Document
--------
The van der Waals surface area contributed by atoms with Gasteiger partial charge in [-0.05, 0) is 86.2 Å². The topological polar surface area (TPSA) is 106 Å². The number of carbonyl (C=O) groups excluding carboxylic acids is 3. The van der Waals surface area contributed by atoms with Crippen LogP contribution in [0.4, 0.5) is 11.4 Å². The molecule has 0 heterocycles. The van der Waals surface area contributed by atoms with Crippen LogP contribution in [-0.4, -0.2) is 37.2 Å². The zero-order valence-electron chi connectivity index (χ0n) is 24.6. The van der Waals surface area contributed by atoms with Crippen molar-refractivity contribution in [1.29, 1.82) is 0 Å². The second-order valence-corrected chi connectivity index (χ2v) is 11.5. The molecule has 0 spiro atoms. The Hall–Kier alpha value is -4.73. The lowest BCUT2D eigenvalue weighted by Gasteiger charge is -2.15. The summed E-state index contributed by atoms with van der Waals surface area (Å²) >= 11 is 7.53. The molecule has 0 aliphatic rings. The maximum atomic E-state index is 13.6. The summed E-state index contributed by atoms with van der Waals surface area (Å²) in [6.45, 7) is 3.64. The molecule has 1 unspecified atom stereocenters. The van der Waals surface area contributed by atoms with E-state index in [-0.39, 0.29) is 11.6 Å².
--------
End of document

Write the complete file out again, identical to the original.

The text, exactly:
The van der Waals surface area contributed by atoms with Gasteiger partial charge in [-0.05, 0) is 86.2 Å². The topological polar surface area (TPSA) is 106 Å². The number of carbonyl (C=O) groups excluding carboxylic acids is 3. The van der Waals surface area contributed by atoms with Crippen LogP contribution in [0.4, 0.5) is 11.4 Å². The molecule has 0 heterocycles. The van der Waals surface area contributed by atoms with Crippen LogP contribution in [-0.4, -0.2) is 37.2 Å². The zero-order valence-electron chi connectivity index (χ0n) is 24.6. The van der Waals surface area contributed by atoms with Crippen molar-refractivity contribution in [1.29, 1.82) is 0 Å². The second-order valence-corrected chi connectivity index (χ2v) is 11.5. The molecule has 0 spiro atoms. The Hall–Kier alpha value is -4.73. The lowest BCUT2D eigenvalue weighted by Gasteiger charge is -2.15. The summed E-state index contributed by atoms with van der Waals surface area (Å²) >= 11 is 7.53. The molecule has 0 aliphatic rings. The maximum atomic E-state index is 13.6. The summed E-state index contributed by atoms with van der Waals surface area (Å²) in [6.45, 7) is 3.64. The molecule has 1 unspecified atom stereocenters. The van der Waals surface area contributed by atoms with E-state index in [-0.39, 0.29) is 11.6 Å².